The Democratic-led state Senate and Republican-held House of Delegates have advanced competing plans to redraw Virginia’s 11 congressional districts in response to population shifts revealed by the 2010 census.

On a 71 to 23 vote, the House Tuesday adopted a plan drawn in consultation with the state’s incumbent Congress members. The House spent about 45 minutes debating the plan, as sponsor Del. Bill Janis (R-Goochland) told colleagues that he’d consulted with each of the eight Republicans and three Democrats who now represent Virginia in Congress.

Over the objections of Republicans, Democrats in the state Senate amended the House’s plan with a competing map. The Senate’s map is designed to create a “minority influence” district in the 3rd Congressional district, where black voters would compromise a significant minority. The plan would make the 4th Congressional district a majority-minority district.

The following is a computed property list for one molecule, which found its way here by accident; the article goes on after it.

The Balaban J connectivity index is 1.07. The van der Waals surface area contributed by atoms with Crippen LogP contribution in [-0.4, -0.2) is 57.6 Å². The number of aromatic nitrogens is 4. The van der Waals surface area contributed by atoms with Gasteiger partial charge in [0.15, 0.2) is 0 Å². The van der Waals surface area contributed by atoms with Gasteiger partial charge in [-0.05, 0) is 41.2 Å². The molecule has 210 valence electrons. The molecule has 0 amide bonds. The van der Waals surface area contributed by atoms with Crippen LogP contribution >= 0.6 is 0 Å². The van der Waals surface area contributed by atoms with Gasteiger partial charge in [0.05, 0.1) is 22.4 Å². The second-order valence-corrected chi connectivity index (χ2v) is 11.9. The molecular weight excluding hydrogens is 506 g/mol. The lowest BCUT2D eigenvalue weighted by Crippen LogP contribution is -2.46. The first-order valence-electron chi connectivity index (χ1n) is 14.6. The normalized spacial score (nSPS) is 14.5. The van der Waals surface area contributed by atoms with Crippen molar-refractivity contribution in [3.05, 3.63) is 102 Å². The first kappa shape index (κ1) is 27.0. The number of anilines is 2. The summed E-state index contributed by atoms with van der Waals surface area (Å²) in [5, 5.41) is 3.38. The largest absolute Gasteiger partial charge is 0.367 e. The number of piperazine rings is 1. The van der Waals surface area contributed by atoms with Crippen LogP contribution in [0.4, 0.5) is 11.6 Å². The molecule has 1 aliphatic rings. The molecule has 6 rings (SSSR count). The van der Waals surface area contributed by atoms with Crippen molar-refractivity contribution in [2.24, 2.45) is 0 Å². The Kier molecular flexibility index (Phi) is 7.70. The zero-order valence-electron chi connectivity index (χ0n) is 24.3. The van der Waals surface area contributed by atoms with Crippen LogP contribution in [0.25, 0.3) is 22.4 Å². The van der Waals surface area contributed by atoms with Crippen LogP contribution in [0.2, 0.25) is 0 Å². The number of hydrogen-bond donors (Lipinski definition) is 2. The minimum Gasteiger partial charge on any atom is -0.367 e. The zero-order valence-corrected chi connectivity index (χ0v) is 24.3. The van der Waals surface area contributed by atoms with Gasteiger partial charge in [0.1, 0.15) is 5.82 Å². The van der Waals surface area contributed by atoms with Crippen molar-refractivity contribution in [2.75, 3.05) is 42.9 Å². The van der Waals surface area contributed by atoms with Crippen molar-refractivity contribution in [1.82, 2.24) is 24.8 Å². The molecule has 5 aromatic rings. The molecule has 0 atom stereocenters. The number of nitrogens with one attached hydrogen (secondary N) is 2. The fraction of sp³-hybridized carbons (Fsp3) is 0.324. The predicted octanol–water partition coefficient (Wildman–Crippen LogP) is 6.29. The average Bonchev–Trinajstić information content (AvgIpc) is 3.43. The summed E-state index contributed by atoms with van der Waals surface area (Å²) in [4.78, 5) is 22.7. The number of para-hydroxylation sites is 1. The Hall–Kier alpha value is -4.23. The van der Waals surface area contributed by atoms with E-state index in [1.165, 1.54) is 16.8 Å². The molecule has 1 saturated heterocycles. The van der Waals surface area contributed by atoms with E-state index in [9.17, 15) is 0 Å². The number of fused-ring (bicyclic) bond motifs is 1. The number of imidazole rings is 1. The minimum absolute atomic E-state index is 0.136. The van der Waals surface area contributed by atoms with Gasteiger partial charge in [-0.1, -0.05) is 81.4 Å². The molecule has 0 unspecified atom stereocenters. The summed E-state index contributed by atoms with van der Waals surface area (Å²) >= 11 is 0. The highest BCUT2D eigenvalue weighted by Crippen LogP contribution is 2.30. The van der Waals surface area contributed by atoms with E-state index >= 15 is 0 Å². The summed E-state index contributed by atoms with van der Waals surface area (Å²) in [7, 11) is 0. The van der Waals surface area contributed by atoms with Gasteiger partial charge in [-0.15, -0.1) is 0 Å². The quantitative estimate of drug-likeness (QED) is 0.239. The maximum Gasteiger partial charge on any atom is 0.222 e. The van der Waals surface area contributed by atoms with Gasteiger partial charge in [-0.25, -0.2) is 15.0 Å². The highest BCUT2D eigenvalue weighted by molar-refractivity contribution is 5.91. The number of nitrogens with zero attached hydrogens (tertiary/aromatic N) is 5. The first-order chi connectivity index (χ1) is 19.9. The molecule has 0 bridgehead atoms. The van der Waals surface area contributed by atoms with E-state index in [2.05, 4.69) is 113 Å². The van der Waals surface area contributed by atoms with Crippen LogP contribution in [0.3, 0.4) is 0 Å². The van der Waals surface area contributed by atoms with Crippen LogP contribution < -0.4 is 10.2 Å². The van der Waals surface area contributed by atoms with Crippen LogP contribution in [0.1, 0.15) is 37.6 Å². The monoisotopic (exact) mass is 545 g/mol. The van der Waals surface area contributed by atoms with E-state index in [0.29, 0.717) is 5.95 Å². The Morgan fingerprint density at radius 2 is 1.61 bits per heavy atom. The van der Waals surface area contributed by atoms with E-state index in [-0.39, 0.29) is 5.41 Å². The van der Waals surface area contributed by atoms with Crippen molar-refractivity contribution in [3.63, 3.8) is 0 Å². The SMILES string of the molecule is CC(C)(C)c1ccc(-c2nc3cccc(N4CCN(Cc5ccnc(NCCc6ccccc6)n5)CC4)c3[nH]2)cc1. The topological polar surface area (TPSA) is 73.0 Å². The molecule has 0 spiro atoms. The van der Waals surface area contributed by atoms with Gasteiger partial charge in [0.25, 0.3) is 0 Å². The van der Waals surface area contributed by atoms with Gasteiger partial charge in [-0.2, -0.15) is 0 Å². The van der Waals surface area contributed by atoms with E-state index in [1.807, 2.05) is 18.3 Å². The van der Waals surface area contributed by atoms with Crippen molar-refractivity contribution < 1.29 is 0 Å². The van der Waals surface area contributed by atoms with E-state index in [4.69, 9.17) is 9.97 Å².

The Voting Rights Act requires that Virginia’s Congressional map include at least one district where minorities are in the majority, as the plan now does.

The goal, senators said, was to ensure that black voters have the ability to select winning candidates in more than one district, given that 20 percent of the state’s population is African-American.

The Senate’s Privileges and Elections Committee adopted the bill on a straight party line 9 to 6 vote.

The amended bill will be considered for final adoption by the full Senate when the chamber next gathers for business, likely on April 25. The bill will then head to conference, for the two chambers to look for compromise.